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Loss of home: Women walk through a devastated neighbourhood in Homs (©LOUAI BESHARA/AFP/Getty Images)

Why do people in the Middle East kill each other? The ready-made answer in the Western media and experts’ reports is that “those people are too sectarian to be able to live with each other”. Whatever the coverage — whether it mentions foreign power-games, the inner conflicts fuelled by economic pressures and the prevailing corruption, or even the background of colonial history — in the end it all boils down to one explanation: sectarianism. But are people of the Middle East so very different from the rest of the world? Is religion (or the excess and variety of it) the real reason for all their problems? What kind of place are we going to build which can encompass all the conflicting backgrounds? Is it even possible? These are critical questions for any future that we may envisage for my part of the world.

Contrary to that mainstream perspective, I would argue that it is in fact religion that has safeguarded peace (or what is left of it) in my country, Syria, and that religion has been manifested in a shared way of life, a coherent social and urban fabric, and a self-sustaining economy. Not until those conditions were attacked did we witness the collapse that is now so wrongly diagnosed. The causes of Syria’s sectarian divide were partly economic, but they were also exacerbated by the systematic hindering of three main conditions necessary for building what I call “home”: religion, production and the built environment. Although I write very little about the latter here, it is still crucial to see its role in bringing peace, both in the past and in the future.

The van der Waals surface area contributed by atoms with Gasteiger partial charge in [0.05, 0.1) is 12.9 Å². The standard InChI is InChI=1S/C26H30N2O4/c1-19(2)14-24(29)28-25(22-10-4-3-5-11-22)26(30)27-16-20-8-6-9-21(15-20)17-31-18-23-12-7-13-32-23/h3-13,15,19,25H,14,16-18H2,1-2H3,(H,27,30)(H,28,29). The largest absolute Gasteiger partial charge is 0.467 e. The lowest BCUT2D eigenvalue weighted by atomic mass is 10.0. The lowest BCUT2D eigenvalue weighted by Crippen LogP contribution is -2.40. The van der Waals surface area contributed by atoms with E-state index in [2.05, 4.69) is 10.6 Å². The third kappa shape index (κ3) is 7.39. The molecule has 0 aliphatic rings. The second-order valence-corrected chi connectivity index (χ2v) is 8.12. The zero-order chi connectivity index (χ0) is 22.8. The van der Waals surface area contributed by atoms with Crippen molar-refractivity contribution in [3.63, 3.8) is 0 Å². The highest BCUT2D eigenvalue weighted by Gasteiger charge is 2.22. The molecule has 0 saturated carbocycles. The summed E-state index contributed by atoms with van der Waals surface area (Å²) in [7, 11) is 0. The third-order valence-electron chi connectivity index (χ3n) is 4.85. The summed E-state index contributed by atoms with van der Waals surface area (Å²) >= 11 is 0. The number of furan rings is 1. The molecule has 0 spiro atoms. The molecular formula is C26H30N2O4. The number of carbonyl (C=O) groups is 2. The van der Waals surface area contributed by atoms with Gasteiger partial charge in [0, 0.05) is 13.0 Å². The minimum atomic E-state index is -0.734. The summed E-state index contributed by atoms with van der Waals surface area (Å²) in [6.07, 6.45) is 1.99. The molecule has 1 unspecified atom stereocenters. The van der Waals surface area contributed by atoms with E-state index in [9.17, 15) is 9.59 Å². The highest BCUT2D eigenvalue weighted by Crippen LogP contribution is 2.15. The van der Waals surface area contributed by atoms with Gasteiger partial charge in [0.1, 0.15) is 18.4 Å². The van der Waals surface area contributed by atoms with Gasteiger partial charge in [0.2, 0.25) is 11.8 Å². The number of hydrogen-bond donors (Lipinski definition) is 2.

That said, the events of the 1860s, often described as the original Syrian civil war, are alarmingly relevant to the current conflict. Some see the present situation as a revolution against a tyranny that has lost its way, or was even kidnapped; others perceive it as a war on terrorism. Some call it a third world war, others a humanitarian crisis that exceeds every attempt to contain it. With much less hesitation than the Syrians themselves Western commentators analyse the conflict in sectarian terms and therefore as a plain case of civil war. I don’t find it hard to accept the term but only if it is understood as describing the consequences of the events, rather than their roots. Indeed, people are polarised, and their polarisation is largely defined by the name of their religions — but religion is not the source of their positions. It is here that Western commentators seem to me to have a blind spot.

Our world is challenged by serious threats to peace and stability, such as the refugees’ crisis, the Syrian war, Islamic State and global terrorism. In my view these phenomena have something in common — the destruction of home. The loss of home didn’t happen overnight, and had no one reason, no one factor nor one player. It has a story but it also has a history, both of which I see as relating to urbanism and the built environment, as well as to religion and the resulting social and economic mechanisms. We in this region have suffered the consequences of the attacks launched on both our land and our traditions. We are not innocent in the matter, but we are also not alone in our guilt. Perhaps I can provide two factors which I believe can solve the mystery for those Western commentators who blame sectarianism: first, we don’t have to go far back to discover the origins of the conflict; and second, you were there.

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An Gíogóir
September 4th, 2017
2:09 PM
Talk about a one sided account. It is indeed true, that in some cases, Christians were protected by their immediate neighbours. But it was solely because of Western intervention that the Christians of the area weren't exterminated, as they were in Anatolia.

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